Examining the role of the anterior insular cortex and its efferent connections in regulating voluntary ethanol consumption

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http://urn.fi/URN:NBN:fi:hulib-202001291179
Title: Examining the role of the anterior insular cortex and its efferent connections in regulating voluntary ethanol consumption
Author: Järvi, Vilja
Contributor: University of Helsinki, Faculty of Biological and Environmental Sciences
Publisher: Helsingin yliopisto
Date: 2019
Language: eng
URI: http://urn.fi/URN:NBN:fi:hulib-202001291179
http://hdl.handle.net/10138/310624
Thesis level: master's thesis
Degree program: Neurotieteiden maisteriohjelma
Master's Programme in Neuroscience
Magisterprogrammet i neurovetenskap
Specialisation: Neurotiede
Neuroscience
Neurovetenskap
Abstract: The insular cortex has been implicated in the neurocircuitry underlying alcohol addiction. The role of the insular cortex and its projections in regulating ethanol intake in AA (Alko-Alcohol) rats has been studied using chemogenetic tools. Chemogenetic activation of the anterior agranular insula (aAI) in AA rats through excitatory DREADDs expressed in the aAI has been found to decrease ethanol consumption. The aAI projects to the central nucleus of the amygdala (CeA), another brain region involved in the development of addiction, particularly in the withdrawal/negative affect stage. In the current study, we sought to further investigate the role of the aAI and the CeA in regulating voluntary ethanol consumption in AA rats. First, we characterized the efferent projections of the aAI in AA rats by chemogenetically activating the aAI with DREADDs and then measuring c-Fos expression in various regions of interest throughout the brain. Next, we investigated the role of the aAI --> CeA projection in ethanol intake by chemogenetically activating or inhibiting the aAI --> CeA projection using the dual viral Cre-dependent DREADD approach. We examined the effects of this manipulation on voluntary ethanol consumption in AA rats in a two-bottle choice paradigm. Finally, we examined the roles of CeA D1Rs (dopamine receptors) and 5-HT2ARs (serotonin receptors) in regulating ethanol intake by examining the effects of pharmacological agonism or antagonism of these receptors on voluntary ethanol consumption in AA rats. Our results from the first experiment reveal significant activation of brain regions including the posterior agranular insula, the mediodorsal nucleus of the thalamus, and the posterior piriform cortex following chemogenetic activation of the aAI. The projections from the aAI to these regions are potentially important in the aAI circuitry in AA rats and are therefore of interest in future studies on the role of aAI circuitry in ethanol intake. In the second experiment, we found no significant effects of aAI --> CeA projection activation or inhibition on ethanol consumption in AA rats, indicating that this projection may not be a key component in regulating ethanol intake in these rats. Finally, we found no significant effects of pharmacological D1R antagonism, 5-HT2AR antagonism, or 5-HT2AR agonism in the CeA on ethanol intake in AA rats, although there was a non-significant trend towards a dose-dependent decrease in ethanol consumption with increasing dose of the D1R antagonist. Our results reveal new neural projections that should be investigated in future research on the role of the aAI in regulating ethanol intake. Studies on the neurobiology underlying alcoholism may reveal new pharmacological or anatomical targets for treatments of alcoholism in humans.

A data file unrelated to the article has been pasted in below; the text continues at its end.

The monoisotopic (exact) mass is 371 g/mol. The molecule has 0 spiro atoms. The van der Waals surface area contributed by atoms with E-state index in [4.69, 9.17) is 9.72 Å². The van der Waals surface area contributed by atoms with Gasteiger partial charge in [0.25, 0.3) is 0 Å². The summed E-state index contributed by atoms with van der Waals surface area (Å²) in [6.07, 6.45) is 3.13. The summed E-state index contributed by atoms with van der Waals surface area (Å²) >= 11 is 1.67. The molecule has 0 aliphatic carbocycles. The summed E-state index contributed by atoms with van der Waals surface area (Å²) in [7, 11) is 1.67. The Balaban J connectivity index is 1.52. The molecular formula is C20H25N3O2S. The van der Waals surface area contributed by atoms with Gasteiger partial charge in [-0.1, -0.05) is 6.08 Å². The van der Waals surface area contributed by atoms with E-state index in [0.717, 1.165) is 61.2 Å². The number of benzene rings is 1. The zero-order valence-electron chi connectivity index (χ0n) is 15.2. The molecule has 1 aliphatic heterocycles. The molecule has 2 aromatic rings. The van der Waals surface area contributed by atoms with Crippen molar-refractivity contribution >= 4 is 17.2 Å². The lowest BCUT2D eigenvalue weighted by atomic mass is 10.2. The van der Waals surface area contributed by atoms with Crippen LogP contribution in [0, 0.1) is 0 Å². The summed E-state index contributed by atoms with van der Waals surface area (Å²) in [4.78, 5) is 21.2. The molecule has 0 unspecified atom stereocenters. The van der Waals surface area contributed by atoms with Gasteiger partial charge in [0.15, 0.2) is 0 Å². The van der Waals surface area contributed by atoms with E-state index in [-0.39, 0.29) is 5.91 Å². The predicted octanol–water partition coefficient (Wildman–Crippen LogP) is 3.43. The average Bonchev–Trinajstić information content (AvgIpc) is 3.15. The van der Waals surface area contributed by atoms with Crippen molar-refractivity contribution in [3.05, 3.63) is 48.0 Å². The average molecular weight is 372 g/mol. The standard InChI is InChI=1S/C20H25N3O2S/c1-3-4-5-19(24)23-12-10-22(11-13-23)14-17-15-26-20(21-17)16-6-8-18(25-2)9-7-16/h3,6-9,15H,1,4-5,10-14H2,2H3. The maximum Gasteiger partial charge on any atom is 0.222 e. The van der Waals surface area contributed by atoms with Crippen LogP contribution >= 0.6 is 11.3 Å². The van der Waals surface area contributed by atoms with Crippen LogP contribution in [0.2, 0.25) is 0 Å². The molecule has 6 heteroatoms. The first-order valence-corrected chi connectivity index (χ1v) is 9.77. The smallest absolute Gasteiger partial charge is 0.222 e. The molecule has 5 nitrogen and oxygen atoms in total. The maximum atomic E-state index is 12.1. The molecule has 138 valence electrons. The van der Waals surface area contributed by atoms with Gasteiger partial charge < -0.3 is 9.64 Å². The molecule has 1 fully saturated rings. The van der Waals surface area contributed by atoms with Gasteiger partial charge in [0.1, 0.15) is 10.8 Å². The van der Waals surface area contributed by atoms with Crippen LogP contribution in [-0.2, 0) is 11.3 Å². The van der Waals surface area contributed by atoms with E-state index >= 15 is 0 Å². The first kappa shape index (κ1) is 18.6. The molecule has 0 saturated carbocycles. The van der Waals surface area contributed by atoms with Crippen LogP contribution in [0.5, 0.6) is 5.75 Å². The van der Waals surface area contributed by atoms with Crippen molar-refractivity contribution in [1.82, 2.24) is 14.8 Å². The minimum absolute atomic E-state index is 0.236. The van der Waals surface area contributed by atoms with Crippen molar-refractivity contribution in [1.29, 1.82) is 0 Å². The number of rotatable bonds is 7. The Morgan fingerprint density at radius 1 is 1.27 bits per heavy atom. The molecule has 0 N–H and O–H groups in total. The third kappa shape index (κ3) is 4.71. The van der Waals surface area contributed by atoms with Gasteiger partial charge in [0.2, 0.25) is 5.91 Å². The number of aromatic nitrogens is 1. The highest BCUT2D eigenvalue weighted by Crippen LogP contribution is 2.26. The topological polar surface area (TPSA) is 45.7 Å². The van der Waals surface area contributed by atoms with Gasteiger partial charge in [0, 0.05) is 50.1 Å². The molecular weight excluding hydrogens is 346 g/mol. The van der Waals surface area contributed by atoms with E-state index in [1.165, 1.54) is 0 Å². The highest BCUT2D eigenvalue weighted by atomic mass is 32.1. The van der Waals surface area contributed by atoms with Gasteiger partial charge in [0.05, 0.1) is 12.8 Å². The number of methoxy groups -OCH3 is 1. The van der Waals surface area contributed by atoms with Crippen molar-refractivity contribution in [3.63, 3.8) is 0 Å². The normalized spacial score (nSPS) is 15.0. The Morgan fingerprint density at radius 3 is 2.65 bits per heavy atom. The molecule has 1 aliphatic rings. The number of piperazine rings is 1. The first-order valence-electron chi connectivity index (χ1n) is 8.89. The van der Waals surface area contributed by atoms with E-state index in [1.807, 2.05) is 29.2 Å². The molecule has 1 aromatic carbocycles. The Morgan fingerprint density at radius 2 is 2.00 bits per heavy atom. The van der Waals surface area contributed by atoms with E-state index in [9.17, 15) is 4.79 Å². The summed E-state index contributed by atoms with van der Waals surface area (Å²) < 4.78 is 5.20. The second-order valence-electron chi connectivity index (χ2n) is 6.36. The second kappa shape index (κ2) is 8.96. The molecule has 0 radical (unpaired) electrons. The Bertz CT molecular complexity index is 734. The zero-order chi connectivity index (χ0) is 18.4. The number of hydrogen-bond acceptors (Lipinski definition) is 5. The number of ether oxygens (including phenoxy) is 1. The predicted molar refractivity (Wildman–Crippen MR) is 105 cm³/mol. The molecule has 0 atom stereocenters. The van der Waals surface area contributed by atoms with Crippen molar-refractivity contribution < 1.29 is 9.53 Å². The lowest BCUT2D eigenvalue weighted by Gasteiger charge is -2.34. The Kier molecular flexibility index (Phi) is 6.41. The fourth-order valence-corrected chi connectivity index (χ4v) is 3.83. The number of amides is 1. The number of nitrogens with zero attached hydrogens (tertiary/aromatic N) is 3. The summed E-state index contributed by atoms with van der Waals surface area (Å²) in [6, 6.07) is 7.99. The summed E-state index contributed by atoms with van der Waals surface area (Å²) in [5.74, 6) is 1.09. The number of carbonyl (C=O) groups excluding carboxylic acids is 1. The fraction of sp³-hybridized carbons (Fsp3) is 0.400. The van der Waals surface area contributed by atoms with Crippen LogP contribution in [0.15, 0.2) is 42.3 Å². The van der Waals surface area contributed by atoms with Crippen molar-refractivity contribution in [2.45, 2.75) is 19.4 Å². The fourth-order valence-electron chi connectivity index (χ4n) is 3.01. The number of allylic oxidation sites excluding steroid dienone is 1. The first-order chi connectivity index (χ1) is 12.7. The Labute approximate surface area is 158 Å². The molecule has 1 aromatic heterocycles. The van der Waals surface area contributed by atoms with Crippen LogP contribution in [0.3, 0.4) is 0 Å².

Subject: insular cortex
central nucleus of the amygdala
DREADDs
alcohol consumption
addiction


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